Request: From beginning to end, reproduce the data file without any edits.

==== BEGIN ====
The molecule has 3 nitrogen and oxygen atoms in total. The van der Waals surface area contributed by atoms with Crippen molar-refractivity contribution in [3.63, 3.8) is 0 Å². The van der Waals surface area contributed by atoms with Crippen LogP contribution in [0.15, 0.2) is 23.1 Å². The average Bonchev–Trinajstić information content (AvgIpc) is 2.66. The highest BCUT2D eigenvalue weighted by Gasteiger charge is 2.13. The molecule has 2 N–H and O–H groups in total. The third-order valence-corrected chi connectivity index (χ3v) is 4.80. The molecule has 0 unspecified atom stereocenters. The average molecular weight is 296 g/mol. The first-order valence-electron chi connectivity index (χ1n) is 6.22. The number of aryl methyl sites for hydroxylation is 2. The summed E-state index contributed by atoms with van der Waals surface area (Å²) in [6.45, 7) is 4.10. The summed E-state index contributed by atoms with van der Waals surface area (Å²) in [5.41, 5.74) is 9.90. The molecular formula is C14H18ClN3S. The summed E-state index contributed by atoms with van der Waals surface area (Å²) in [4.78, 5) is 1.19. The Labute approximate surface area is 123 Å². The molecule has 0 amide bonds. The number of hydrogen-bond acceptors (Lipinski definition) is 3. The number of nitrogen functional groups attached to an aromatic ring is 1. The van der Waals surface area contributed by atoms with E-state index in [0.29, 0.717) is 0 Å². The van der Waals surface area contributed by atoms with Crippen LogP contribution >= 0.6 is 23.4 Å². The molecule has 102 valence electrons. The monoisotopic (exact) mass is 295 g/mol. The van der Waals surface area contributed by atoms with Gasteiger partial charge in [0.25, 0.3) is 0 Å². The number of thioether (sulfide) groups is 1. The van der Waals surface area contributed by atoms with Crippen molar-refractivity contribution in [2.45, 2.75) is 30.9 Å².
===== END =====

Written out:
The molecule has 3 nitrogen and oxygen atoms in total. The van der Waals surface area contributed by atoms with Crippen molar-refractivity contribution in [3.63, 3.8) is 0 Å². The van der Waals surface area contributed by atoms with Crippen LogP contribution in [0.15, 0.2) is 23.1 Å². The average Bonchev–Trinajstić information content (AvgIpc) is 2.66. The highest BCUT2D eigenvalue weighted by Gasteiger charge is 2.13. The molecule has 2 N–H and O–H groups in total. The third-order valence-corrected chi connectivity index (χ3v) is 4.80. The molecule has 0 unspecified atom stereocenters. The average molecular weight is 296 g/mol. The first-order valence-electron chi connectivity index (χ1n) is 6.22. The number of aryl methyl sites for hydroxylation is 2. The summed E-state index contributed by atoms with van der Waals surface area (Å²) in [6.45, 7) is 4.10. The summed E-state index contributed by atoms with van der Waals surface area (Å²) in [5.41, 5.74) is 9.90. The molecular formula is C14H18ClN3S. The summed E-state index contributed by atoms with van der Waals surface area (Å²) in [4.78, 5) is 1.19. The Labute approximate surface area is 123 Å². The molecule has 0 amide bonds. The number of hydrogen-bond acceptors (Lipinski definition) is 3. The number of nitrogen functional groups attached to an aromatic ring is 1. The van der Waals surface area contributed by atoms with E-state index in [0.29, 0.717) is 0 Å². The van der Waals surface area contributed by atoms with Crippen LogP contribution >= 0.6 is 23.4 Å². The molecule has 102 valence electrons. The monoisotopic (exact) mass is 295 g/mol. The van der Waals surface area contributed by atoms with Gasteiger partial charge in [0.25, 0.3) is 0 Å². The number of thioether (sulfide) groups is 1. The van der Waals surface area contributed by atoms with Crippen molar-refractivity contribution in [2.45, 2.75) is 30.9 Å².